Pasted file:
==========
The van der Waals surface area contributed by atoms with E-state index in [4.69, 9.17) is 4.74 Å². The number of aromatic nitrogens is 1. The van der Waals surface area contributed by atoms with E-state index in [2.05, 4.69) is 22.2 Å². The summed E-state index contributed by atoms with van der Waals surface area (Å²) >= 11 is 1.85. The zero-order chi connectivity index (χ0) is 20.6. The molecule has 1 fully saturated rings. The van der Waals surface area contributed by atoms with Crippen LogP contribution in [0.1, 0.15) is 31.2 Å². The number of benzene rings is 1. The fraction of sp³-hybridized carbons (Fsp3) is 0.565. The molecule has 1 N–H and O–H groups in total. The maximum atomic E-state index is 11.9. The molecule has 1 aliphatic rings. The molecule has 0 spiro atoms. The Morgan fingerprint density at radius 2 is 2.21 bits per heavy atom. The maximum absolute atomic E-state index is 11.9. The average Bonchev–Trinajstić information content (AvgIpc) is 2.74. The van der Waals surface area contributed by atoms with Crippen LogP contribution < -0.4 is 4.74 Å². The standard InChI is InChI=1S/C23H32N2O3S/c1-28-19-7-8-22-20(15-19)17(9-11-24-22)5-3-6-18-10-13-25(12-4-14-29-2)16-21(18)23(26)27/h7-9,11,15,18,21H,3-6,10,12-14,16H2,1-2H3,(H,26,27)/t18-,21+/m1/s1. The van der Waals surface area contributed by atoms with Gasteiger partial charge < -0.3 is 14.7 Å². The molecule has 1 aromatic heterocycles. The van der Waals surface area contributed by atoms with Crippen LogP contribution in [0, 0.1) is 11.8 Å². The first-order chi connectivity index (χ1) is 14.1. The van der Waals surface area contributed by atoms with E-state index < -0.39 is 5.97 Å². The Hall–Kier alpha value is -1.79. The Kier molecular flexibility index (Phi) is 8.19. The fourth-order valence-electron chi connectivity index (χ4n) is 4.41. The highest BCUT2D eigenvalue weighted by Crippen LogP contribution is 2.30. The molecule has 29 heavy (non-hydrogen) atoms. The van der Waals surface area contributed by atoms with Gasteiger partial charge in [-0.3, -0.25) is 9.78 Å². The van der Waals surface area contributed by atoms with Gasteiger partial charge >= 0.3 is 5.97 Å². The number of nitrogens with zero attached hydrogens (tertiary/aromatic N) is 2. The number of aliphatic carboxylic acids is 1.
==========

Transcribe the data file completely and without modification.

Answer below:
The van der Waals surface area contributed by atoms with E-state index in [4.69, 9.17) is 4.74 Å². The number of aromatic nitrogens is 1. The van der Waals surface area contributed by atoms with E-state index in [2.05, 4.69) is 22.2 Å². The summed E-state index contributed by atoms with van der Waals surface area (Å²) >= 11 is 1.85. The zero-order chi connectivity index (χ0) is 20.6. The molecule has 1 fully saturated rings. The van der Waals surface area contributed by atoms with Crippen LogP contribution in [0.1, 0.15) is 31.2 Å². The number of benzene rings is 1. The fraction of sp³-hybridized carbons (Fsp3) is 0.565. The molecule has 1 N–H and O–H groups in total. The maximum atomic E-state index is 11.9. The molecule has 1 aliphatic rings. The molecule has 0 spiro atoms. The Morgan fingerprint density at radius 2 is 2.21 bits per heavy atom. The maximum absolute atomic E-state index is 11.9. The average Bonchev–Trinajstić information content (AvgIpc) is 2.74. The van der Waals surface area contributed by atoms with Crippen LogP contribution < -0.4 is 4.74 Å². The standard InChI is InChI=1S/C23H32N2O3S/c1-28-19-7-8-22-20(15-19)17(9-11-24-22)5-3-6-18-10-13-25(12-4-14-29-2)16-21(18)23(26)27/h7-9,11,15,18,21H,3-6,10,12-14,16H2,1-2H3,(H,26,27)/t18-,21+/m1/s1. The van der Waals surface area contributed by atoms with Gasteiger partial charge < -0.3 is 14.7 Å². The molecule has 1 aromatic heterocycles. The van der Waals surface area contributed by atoms with Crippen LogP contribution in [0, 0.1) is 11.8 Å². The first-order chi connectivity index (χ1) is 14.1. The van der Waals surface area contributed by atoms with E-state index < -0.39 is 5.97 Å². The Hall–Kier alpha value is -1.79. The Kier molecular flexibility index (Phi) is 8.19. The fourth-order valence-electron chi connectivity index (χ4n) is 4.41. The highest BCUT2D eigenvalue weighted by Crippen LogP contribution is 2.30. The molecule has 29 heavy (non-hydrogen) atoms. The van der Waals surface area contributed by atoms with Gasteiger partial charge in [-0.3, -0.25) is 9.78 Å². The van der Waals surface area contributed by atoms with Gasteiger partial charge >= 0.3 is 5.97 Å². The number of nitrogens with zero attached hydrogens (tertiary/aromatic N) is 2. The number of aliphatic carboxylic acids is 1.